Blog Article

The “hoplite revolution”

By Ioannis Nioutsikos

The 300 movie certainly cannot be considered as an accurate depiction of ancient warfare. However, if we look past the zombie-like Persian warriors whose eyes glowed in the dark, and were armed with samurai swords, there is one historical fact that even this absurd film could not overlook: the Ancient Greek phalanx way of fighting. In this article I present the concept of the so-called “Hoplite Revolution”, or, in other words, how a change in the conduct of war fosters the creation of a new political structure.

The first depictions of warfare in Ancient Greece come from the Homeric epics, especially Iliad. The center of political organization in the Homeric Age was the oikos [house], defensible strongholds governed by a basileus [king]. The conduct of war was based upon the ability of the basileus to mobilize his followers. The extremely high cost of purchasing a panoplia [the metal body armour], however, meant that only a few wealthy could afford it and created an armed aristocratic elite. The method of fighting in the Homeric Age was the heroic mode: one-to-one clashes between the elite leaders of each side, in which their mass armies of common people played a secondary role.

From the 8th Century BC the social model started to shift from the small oikos to the city – state of polis. This had become possible through the advances in cultivation technology that led to a significant increase of population. The density allowed more parts of land to be cultivated, creating a middle-class of farmers who owned their land, sharing the identity of belonging to the same polis. Their decent wealth and the new iron forging techniques made them capable of acquiring their own metal weapons and panoplia, in order to defend their fields from other polis.

These developments in the social, political and economic fields transformed the conduct of war radically. War ceased to be the task of an elite, and every land-owner was admitted as hoplite. The battle was not characterized anymore by personal duels, but was fought by the phalanx: dense formations of hoplites equipped with bronze armour, clashing into open field.

Greek hoplite and Persian warrior fighting each other. Depiction in ancientkylix. 5th c. B.C. National Archaeological Museum of Athens (CreativeCommons,

Greek hoplite and Persian warrior fighting each other. Depiction in ancient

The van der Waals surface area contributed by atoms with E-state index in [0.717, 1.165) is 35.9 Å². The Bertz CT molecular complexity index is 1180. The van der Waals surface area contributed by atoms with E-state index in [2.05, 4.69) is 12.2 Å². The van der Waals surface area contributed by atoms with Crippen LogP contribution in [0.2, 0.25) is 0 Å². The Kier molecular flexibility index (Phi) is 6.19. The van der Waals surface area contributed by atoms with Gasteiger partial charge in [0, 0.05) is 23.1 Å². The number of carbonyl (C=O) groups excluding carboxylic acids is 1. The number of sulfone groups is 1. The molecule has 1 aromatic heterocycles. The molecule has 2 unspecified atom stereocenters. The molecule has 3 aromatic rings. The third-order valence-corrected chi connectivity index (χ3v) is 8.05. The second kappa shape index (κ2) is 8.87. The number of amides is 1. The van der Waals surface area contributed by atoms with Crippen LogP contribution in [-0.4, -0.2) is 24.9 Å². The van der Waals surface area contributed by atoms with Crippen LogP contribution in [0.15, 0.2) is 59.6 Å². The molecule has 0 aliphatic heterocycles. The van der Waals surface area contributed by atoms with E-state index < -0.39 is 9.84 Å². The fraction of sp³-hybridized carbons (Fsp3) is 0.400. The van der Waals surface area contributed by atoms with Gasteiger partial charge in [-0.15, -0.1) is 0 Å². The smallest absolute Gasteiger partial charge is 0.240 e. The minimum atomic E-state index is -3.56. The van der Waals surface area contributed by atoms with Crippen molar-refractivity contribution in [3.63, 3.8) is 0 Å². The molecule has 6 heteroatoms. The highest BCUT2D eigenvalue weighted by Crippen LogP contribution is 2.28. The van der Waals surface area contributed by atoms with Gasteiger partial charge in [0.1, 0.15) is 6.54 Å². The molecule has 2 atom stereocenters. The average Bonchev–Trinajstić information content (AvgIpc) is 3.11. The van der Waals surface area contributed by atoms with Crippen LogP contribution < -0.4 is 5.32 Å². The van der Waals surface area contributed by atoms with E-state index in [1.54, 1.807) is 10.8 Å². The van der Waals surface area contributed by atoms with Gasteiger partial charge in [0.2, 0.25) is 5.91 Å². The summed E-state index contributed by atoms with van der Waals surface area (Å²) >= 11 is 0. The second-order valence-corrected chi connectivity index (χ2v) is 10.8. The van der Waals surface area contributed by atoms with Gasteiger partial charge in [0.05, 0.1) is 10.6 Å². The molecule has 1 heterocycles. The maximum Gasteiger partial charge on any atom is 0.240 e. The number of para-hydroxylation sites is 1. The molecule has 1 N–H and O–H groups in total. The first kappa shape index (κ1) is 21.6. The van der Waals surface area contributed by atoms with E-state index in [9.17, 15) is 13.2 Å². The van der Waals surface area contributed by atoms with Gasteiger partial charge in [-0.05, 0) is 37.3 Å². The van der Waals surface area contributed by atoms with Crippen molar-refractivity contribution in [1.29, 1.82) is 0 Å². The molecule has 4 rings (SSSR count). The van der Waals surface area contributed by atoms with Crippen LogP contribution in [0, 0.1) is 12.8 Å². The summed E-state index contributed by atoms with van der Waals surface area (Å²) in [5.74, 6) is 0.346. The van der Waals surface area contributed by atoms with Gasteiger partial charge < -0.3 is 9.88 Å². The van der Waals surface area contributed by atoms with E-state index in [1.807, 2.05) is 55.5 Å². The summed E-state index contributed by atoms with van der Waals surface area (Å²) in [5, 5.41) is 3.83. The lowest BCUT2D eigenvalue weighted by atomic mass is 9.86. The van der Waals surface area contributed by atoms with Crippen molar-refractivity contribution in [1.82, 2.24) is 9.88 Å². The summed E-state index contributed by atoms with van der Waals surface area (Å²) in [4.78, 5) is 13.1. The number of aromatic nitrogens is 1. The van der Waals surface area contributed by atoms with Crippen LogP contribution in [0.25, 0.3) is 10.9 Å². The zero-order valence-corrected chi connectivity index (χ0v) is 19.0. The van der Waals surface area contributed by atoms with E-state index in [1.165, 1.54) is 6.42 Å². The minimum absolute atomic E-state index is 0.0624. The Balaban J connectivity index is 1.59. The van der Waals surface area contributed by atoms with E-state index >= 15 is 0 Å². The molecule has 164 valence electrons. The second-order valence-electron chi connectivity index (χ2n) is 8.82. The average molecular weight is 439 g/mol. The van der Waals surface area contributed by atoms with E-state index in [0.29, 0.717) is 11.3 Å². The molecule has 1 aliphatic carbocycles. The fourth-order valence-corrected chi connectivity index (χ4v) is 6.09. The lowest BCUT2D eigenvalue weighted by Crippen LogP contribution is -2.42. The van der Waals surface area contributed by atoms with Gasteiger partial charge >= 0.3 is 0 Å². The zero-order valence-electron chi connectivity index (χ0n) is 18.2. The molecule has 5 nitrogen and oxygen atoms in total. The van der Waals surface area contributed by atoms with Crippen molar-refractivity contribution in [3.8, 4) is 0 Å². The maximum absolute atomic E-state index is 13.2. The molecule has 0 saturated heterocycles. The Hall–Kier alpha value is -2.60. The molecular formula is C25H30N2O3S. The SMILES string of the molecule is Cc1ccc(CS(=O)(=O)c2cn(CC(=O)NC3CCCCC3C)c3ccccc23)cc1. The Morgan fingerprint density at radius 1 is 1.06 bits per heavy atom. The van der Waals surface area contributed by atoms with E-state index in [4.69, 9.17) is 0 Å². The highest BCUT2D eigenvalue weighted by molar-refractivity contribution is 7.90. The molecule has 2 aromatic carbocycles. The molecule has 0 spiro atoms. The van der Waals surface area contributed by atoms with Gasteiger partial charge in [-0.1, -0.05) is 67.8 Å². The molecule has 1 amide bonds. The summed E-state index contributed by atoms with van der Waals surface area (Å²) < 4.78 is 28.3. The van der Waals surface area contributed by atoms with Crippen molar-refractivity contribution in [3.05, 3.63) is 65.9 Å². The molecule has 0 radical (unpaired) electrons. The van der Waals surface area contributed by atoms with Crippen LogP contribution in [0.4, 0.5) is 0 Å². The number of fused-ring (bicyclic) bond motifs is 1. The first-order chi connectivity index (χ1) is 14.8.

kylix. 5th c. B.C. National Archaeological Museum of Athens (Creative

The phalanx was the army’s main fighting force. It was constituted of heavy armored infantry, equipped with a large round shield, a spear and a short sword. The most important piece of equipment was the shield; not only did it protect the one carrying it, but its large size provided protection to the fighter on his left as well. Thus, the key behind the phalanx‘s success was discipline. If the hoplites stuck together, their formation was impossible to be penetrated by archers, cavalry or chariots. Fighting was strictly regulated; no one, even the aristocrats and kings, was allowed to break the ordered formation and put the group in jeopardy.

The ancient societies were “timocratic”. Political rights were linked to one’s military and economic ability. As the polis started to depend more to a large number of hoplites for its defence, it had to merit them political rights of citizenship. Or as Aristotle noted, “But when cities increased and the heavy armed grew in strength, more had a share in the government, and this is the reason why the states which we call constitutional governments have been hitherto called democracies.” This diffusion of political power is called the “hoplite revolution” or “reform” since it is more likely to have occurred gradually.

Nowadays, many scholars have ceased to consider the “hoplite revolution” as the sole factor explaining the transition to democracy. Some even argue that the sense of equality existed into the very birth of the polis. Despite these views, the Hoplite Revolution theory still retains some value in explaining how the method of warfare can instigate changes in the political field.

Indeed, in the case of Athens, the equality in the phalanx became the impetus for a more egalitarian society with more people gaining political integration. With the reforms of Cleisthenes, this equality was standardized, and the citizen-soldier became the backbone of the Athenian democracy. Kurt Raaflaub actually believes that the hoplite influence was stronger in Sparta, where the citizen – hoplites were recognized as homoioi [peers] and their voice ought to be heard at the assembly called Apella. Despite being an oligarchic polis, the constant threat by the helots dictated the structure of the society in a communal basis. Thus, in Thermopylae Xerxes faced not only a stronger military formation but also a coherent group of free men defending their polis.


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